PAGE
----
The spread of deadly, antibiotic resistant superbugs is already happening right under our noses, according to the World Health Organization (WHO), and the problem is going to get worse if things don't change.
According to a report released wednesday by the WHO, Antibiotic resistance has the potential to affect anyone, of any age, in any country,and It is now a major threat to public health and "the implications will be devastating".
"We have a big problem now, and all of the trends indicate the problem is going to get bigger," said Keiji Fukuda, the WHO's assistant director-general for health security.
The new report is a global assessment on antibiotic resistance, with data from 114 countries. In the findings, The WHO let the world know superbugs that are now able to evade even the hardest-hitting antibiotics - a class of drugs called carbapenems - have now been reported in every region of the world.
"The world is headed for a post-antibiotic era, in which common infections and minor injuries which have been treatable for decades can once again kill," Fukuda said.
Drug resistance is driven by the misuse and overuse of antibiotics, which encourages bacteria to develop new ways of overcoming them.
Consider the disease gonorrhoea, a dangerous sexually-transmitted sickness that infects more than a million people across the world every day. According the the report, antibiotic treatments are becoming more and more ineffective to treat the disease. Austria, Australia, Britain, Canada, France, Japan, Norway, South Africa, Slovenia and Sweden, all now report having patients with gonorrhoea that is totally untreatable.
"Unless we take significant actions to improve efforts to prevent infections and also change how we produce, prescribe and use antibiotics, the world will lose more and more of these global public health goods and the implications will be devastating," Fukuda continued, in the WHO statement.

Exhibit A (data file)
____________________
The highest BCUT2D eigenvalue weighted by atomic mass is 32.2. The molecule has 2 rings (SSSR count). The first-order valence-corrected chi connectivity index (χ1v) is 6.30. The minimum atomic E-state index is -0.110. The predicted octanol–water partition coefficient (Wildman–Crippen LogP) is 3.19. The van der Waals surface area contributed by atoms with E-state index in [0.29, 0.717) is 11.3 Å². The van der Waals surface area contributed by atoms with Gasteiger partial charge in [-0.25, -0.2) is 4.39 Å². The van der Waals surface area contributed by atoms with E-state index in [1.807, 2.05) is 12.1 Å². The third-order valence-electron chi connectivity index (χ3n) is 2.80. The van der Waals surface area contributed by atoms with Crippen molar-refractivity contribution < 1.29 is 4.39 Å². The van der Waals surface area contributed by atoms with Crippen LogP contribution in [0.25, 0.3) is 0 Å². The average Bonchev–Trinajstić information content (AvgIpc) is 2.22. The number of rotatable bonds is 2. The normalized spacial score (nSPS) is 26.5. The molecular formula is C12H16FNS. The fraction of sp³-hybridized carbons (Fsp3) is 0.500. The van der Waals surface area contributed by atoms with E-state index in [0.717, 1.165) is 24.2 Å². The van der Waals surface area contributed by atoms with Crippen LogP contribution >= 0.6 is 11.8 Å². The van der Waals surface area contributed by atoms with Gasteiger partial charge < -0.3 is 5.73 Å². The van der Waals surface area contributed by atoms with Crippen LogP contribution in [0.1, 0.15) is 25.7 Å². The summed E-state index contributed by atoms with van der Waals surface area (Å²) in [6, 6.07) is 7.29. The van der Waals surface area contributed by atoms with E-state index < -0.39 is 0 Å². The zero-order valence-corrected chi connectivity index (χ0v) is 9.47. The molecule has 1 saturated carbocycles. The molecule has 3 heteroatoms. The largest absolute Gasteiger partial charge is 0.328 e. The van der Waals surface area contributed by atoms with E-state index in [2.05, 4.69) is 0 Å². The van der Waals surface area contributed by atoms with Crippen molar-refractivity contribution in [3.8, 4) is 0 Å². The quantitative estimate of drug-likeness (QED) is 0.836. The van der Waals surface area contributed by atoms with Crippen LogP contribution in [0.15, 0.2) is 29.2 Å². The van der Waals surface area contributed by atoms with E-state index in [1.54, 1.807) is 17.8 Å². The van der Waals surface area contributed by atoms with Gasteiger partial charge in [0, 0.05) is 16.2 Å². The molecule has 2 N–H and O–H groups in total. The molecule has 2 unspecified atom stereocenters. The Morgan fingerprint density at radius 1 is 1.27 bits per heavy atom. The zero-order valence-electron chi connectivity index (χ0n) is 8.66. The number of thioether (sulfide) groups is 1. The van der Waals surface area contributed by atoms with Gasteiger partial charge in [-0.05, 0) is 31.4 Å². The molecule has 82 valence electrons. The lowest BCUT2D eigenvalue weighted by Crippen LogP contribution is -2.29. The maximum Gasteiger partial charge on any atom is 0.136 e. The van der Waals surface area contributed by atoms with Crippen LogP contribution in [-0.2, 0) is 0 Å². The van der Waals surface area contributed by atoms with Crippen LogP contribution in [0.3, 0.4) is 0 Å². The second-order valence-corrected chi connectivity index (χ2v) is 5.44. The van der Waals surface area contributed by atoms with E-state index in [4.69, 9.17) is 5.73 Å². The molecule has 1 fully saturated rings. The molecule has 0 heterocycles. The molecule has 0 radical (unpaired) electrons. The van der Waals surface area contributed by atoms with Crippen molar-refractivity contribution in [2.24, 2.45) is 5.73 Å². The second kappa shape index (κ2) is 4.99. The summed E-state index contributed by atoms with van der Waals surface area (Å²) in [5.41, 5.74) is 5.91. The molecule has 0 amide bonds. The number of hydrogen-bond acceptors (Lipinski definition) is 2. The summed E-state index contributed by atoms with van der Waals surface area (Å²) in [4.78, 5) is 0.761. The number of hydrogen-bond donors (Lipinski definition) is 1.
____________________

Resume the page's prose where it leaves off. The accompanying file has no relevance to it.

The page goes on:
The first thing people can do help prevent the spread of superbugs is not to misuse, or overuse antibiotics. The WHO also recommends that people take steps to prevent infections from happening in the first place-through better hygiene, gaining access to clean water, and improving infection control in health-care facilities. They also recommend vaccination to reduce the need for antibiotics. WHO is also calling attention to the need to develop new diagnostics, antibiotics and other tools to allow healthcare professionals to stay ahead of emerging resistance.
Only a handful of new antibiotics have been developed and brought to market in the past few decades, though. It's a constant struggle as researches try and develop new antibiotics as the bugs work to overcome the antibiotic.
One of the best known superbugs, MRSA, is estimated to kill around 19,000 people every year in the United States, alone. That is far more than HIV or AIDS.
The WHO hopes that releasing the report will kickstart global awareness of the problem and strategies will be adopted to overcome the crisis. This will involve the development of tools and standards and improved collaboration around the world to track drug resistance, measure its health and economic impacts, and design targeted solutions, according to the release.
The report states that the data only studies certain antibiotic resistant bugs, and that the problem may be even bigger than is currently believed.
The WHO said in some countries, because of resistance, carbapenems now do not work in more than half of people with common hospital-acquired infections caused by a bacteria called K. pneumoniae, such as pneumonia, blood infections, and infections in newborn babies and intensive-care patients.
Resistance to one of the most widely used antibiotics for urinary tract infections caused by E. coli - medicines called fluoroquinolones - is also very widespread, the WHO said.
In the 1980s, when these drugs were first introduced, resistance was virtually zero, according to the WHO report. But now there are countries in many parts of the world where the drugs are ineffective in more than half of patients.